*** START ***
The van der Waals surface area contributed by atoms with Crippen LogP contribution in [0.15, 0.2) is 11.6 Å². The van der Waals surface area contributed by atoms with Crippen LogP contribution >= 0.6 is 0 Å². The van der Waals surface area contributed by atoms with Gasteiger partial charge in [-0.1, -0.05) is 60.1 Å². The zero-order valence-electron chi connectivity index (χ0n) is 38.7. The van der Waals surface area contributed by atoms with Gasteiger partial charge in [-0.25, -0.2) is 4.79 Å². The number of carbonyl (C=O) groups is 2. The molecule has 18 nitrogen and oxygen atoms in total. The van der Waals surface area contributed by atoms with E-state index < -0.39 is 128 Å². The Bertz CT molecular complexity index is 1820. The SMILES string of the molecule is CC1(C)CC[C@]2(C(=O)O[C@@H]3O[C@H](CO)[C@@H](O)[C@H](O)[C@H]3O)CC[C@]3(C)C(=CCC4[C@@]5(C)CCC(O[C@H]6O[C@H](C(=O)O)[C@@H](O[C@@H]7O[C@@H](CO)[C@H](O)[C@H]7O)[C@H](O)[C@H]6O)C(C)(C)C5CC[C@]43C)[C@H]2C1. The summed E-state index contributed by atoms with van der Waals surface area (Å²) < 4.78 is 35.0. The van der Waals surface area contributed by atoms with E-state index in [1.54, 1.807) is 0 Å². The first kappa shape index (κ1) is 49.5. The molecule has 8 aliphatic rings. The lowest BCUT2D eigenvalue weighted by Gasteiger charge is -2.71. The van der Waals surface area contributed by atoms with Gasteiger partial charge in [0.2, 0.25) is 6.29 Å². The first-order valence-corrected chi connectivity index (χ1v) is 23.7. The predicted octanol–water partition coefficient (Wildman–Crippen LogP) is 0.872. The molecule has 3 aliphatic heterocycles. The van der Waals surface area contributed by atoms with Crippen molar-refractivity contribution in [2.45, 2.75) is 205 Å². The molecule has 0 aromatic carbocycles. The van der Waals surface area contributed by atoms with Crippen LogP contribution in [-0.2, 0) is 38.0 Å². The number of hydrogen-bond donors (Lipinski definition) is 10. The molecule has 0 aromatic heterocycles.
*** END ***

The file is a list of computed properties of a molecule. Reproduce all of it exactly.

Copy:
The van der Waals surface area contributed by atoms with Crippen LogP contribution in [0.15, 0.2) is 11.6 Å². The van der Waals surface area contributed by atoms with Crippen LogP contribution >= 0.6 is 0 Å². The van der Waals surface area contributed by atoms with Gasteiger partial charge in [-0.1, -0.05) is 60.1 Å². The zero-order valence-electron chi connectivity index (χ0n) is 38.7. The van der Waals surface area contributed by atoms with Gasteiger partial charge in [-0.25, -0.2) is 4.79 Å². The number of carbonyl (C=O) groups is 2. The molecule has 18 nitrogen and oxygen atoms in total. The van der Waals surface area contributed by atoms with E-state index < -0.39 is 128 Å². The Bertz CT molecular complexity index is 1820. The SMILES string of the molecule is CC1(C)CC[C@]2(C(=O)O[C@@H]3O[C@H](CO)[C@@H](O)[C@H](O)[C@H]3O)CC[C@]3(C)C(=CCC4[C@@]5(C)CCC(O[C@H]6O[C@H](C(=O)O)[C@@H](O[C@@H]7O[C@@H](CO)[C@H](O)[C@H]7O)[C@H](O)[C@H]6O)C(C)(C)C5CC[C@]43C)[C@H]2C1. The summed E-state index contributed by atoms with van der Waals surface area (Å²) < 4.78 is 35.0. The van der Waals surface area contributed by atoms with E-state index in [1.54, 1.807) is 0 Å². The first kappa shape index (κ1) is 49.5. The molecule has 8 aliphatic rings. The lowest BCUT2D eigenvalue weighted by Gasteiger charge is -2.71. The van der Waals surface area contributed by atoms with Gasteiger partial charge in [0.2, 0.25) is 6.29 Å². The first-order valence-corrected chi connectivity index (χ1v) is 23.7. The predicted octanol–water partition coefficient (Wildman–Crippen LogP) is 0.872. The molecule has 3 aliphatic heterocycles. The van der Waals surface area contributed by atoms with Crippen molar-refractivity contribution in [2.45, 2.75) is 205 Å². The molecule has 0 aromatic carbocycles. The van der Waals surface area contributed by atoms with Crippen LogP contribution in [-0.2, 0) is 38.0 Å². The number of hydrogen-bond donors (Lipinski definition) is 10. The molecule has 0 aromatic heterocycles.